Looking at the preamble, it starts by making sure that it is not 
currently being profiled, the guard
on <tt>i5</tt>, and that the function object have not been changed
since the trace was made, the guard on <tt>p3</tt>. Somewhat
intermixed with that, the
integer variable <tt>n</tt> is unboxed, by making sure <tt>p11</tt>
points to an integer object and reading out the integer value from
that object. 
These operations are not needed in the
loop (and have been removed from it) as emitting the same guards again
would be redundant and <tt>n</tt> becomes a virtual before the
end of the preamble.
<pre>
        guard_value(i5, 0, descr=&lt;Guard6&gt;) 
        guard_nonnull_class(p11, ConstClass(W_IntObject), descr=&lt;Guard7&gt;) 
        guard_value(p3, ConstPtr(ptr15), descr=&lt;Guard8&gt;) 
        i16 = getfield_gc_pure(p11, descr=&lt;W_IntObject.inst_intval&gt;)
</pre>

Next comes a test and a guard implementing the while statement
followed by the decrementing of <tt>n</tt>. These operation appear
both in the preamble and in the loop
<pre>
        i18 = int_gt(i16, 0)
        guard_true(i18, descr=&lt;Guard9&gt;) 
        i20 = int_sub(i16, 1)
</pre>

After that the two floating point variables <tt>x</tt> and <tt>y</tt>
are unboxed. Again this is only needed in the preamble. Note how the
unboxed value of <tt>y</tt>, called <tt>f23</tt>, is passed unchanged
from the preamble to the loop in arguments of the jump 
to allow it to be reused. It will not become a virtual
since it is never changed within the loop.
<pre>
        guard_nonnull_class(p12, 17652552, descr=&lt;Guard10&gt;) 
        guard_nonnull_class(p10, 17652552, descr=&lt;Guard11&gt;)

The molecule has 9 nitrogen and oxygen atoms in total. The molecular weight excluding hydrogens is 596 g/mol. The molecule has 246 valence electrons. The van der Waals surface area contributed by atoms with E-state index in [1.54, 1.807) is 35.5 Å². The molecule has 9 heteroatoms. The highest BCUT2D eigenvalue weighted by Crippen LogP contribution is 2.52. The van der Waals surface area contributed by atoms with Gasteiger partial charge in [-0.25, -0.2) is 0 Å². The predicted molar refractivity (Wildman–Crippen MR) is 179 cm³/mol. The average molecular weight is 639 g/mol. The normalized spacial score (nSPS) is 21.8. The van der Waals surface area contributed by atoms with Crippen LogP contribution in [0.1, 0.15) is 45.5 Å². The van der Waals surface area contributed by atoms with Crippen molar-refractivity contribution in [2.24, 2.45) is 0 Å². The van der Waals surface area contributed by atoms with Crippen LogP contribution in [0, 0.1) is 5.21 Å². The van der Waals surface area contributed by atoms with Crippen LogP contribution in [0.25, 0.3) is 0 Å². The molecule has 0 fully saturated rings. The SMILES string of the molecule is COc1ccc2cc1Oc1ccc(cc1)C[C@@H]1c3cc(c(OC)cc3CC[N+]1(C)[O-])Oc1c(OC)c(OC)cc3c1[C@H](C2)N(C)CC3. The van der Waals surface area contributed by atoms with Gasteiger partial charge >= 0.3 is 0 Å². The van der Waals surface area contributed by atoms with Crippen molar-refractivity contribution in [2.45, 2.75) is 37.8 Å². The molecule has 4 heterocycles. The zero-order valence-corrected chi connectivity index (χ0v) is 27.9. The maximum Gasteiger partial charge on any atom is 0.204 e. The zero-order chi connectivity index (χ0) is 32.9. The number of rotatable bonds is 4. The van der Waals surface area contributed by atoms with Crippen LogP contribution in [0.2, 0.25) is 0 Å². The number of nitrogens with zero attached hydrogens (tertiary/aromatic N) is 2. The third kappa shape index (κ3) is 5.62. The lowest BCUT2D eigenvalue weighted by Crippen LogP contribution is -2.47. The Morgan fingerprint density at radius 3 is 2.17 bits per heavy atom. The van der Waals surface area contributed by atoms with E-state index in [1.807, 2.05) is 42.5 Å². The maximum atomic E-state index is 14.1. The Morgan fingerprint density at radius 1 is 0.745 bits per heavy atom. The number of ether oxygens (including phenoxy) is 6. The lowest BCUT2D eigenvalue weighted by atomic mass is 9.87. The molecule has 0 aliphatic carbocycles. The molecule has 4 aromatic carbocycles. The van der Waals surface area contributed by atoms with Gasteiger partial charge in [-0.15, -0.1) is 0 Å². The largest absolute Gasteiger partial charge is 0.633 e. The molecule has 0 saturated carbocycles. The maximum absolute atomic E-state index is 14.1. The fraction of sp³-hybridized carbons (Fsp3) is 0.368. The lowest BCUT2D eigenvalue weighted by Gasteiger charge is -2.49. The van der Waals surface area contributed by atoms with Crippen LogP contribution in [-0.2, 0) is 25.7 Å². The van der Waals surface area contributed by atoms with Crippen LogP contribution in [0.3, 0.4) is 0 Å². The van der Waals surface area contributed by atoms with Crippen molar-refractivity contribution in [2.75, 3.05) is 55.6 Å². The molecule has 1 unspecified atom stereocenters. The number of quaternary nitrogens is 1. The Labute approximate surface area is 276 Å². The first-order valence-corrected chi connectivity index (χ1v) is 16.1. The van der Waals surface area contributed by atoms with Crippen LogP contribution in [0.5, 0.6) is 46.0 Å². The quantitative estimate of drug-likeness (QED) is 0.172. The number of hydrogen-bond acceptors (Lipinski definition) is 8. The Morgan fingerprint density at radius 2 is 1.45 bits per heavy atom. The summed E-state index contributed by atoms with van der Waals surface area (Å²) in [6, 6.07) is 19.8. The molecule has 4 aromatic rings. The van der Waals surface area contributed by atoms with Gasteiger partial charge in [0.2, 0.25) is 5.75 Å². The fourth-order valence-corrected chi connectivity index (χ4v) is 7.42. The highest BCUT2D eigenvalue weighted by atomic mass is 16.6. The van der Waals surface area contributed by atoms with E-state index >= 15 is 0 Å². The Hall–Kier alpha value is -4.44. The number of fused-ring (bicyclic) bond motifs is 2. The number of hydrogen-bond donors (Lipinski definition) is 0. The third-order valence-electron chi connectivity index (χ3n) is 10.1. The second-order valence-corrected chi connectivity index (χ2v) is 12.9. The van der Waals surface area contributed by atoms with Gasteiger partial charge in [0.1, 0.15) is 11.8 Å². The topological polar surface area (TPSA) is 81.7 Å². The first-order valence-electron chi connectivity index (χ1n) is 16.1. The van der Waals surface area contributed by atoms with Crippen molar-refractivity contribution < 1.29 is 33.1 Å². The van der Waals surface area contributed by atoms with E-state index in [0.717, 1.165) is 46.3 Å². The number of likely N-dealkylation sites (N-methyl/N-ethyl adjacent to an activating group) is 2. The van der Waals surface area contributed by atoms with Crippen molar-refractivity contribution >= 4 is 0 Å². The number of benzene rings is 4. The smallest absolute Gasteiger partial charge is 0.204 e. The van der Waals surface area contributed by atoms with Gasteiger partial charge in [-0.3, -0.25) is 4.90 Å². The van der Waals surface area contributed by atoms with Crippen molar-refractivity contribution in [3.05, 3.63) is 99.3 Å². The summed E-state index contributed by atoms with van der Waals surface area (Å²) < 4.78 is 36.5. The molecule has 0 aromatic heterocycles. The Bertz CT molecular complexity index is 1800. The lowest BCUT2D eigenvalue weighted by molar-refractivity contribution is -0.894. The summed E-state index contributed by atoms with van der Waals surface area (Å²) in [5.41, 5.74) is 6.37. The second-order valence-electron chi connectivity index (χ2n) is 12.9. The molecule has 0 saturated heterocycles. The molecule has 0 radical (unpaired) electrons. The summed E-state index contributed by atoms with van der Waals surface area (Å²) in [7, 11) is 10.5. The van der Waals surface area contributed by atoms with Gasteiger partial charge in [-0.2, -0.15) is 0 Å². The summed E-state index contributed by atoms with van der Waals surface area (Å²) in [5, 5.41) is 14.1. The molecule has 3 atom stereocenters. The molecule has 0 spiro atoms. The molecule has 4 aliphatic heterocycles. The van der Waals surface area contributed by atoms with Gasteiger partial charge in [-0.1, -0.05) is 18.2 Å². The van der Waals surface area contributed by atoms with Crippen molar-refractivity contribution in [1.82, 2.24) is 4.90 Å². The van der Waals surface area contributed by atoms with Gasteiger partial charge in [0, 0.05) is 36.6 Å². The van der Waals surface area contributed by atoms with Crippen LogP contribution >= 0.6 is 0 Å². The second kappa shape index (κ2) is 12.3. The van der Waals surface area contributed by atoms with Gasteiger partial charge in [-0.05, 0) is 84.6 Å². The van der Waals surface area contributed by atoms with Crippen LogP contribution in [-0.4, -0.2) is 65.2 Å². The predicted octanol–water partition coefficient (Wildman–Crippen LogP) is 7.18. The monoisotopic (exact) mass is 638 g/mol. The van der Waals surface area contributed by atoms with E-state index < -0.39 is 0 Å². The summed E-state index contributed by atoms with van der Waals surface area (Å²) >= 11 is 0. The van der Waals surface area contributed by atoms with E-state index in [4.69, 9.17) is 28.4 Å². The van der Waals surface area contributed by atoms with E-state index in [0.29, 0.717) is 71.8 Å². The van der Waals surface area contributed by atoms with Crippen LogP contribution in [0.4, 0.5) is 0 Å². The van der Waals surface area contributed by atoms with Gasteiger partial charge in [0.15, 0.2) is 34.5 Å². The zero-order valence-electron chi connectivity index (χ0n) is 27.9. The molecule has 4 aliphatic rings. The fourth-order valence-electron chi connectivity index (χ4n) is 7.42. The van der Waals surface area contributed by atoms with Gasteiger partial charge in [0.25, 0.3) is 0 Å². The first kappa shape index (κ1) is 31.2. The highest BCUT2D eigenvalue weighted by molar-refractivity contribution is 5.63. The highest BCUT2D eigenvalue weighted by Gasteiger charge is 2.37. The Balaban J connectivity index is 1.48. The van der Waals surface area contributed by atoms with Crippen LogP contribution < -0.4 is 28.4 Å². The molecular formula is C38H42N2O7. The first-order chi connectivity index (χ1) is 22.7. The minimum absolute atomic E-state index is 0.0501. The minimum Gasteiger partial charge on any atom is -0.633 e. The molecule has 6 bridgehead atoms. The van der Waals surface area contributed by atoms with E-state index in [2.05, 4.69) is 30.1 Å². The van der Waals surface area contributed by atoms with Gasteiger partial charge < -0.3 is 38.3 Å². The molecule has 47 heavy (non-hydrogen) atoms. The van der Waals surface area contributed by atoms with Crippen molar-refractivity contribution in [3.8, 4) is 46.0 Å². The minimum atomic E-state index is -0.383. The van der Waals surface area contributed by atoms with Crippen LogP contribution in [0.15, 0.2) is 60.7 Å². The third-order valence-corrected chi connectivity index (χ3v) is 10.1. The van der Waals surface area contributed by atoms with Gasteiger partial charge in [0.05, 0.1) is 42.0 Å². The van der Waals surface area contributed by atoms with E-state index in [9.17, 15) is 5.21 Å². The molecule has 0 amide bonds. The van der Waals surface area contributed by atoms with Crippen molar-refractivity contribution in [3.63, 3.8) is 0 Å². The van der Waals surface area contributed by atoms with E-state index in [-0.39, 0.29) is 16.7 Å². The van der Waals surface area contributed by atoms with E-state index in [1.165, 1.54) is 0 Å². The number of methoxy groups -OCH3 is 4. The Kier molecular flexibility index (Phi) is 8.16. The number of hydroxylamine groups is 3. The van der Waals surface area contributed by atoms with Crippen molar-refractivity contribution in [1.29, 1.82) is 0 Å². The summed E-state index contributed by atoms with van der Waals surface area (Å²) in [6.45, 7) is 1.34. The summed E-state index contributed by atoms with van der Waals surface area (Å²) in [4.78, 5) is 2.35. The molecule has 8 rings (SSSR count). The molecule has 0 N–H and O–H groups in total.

f23 = getfield_gc_pure(p10, descr=&lt;W_FloatObject.inst_floatval&gt;)
        f24 = getfield_gc_pure(p12, descr=&lt;W_FloatObject.inst_floatval&gt;)
</pre>

Following that is the actual calculations performed in the loop in
form of floating point operations (since the function was called with
a float argument). These appear in both the loop
and the preamble.
<pre>
        i26 = float_eq(f24, 0.000000)
        guard_false(i26, descr=&lt;Guard12&gt;) 
        f27 = float_truediv(f23, f24)
        f28 = float_add(f24, f27)
        f30 = float_truediv(f28, 2.000000)
</pre>

Finally there are some tests checking if a signal was received
(such as when the user presses ctrl-C) and thus should execute some
signal handler or if we need to hand over to another thread. This is
implemented with a counter that is decreased once every iteration. It
will go below zero after some specific number of iterations, tunable by
<tt>sys.setcheckinterval</tt>. The counter is read from and written to
some global location where it also can be made negative by a C-level
signal handler. 
<pre>
        i32 = getfield_raw(32479328, descr=&lt;pypysig_long_struct.c_value&gt;)
        i34 = int_sub(i32, 2)
        setfield_raw(32479328, i34, descr=&lt;pypysig_long_struct.c_value&gt;)
        i36 = int_lt(i34, 0)
        guard_false(i36, descr=&lt;Guard13&gt;) 
        jump(p0, p1, p2, p4, p10, i20, f30, f23, descr=&lt;Loop0&gt;)
</pre>

<H1>Bridges</H1>

When a guard fails often enough, the meta-interpreter is started again
to produce a new trace starting at the failing guard. The tracing is
continued until a previously compiled loop is entered. This could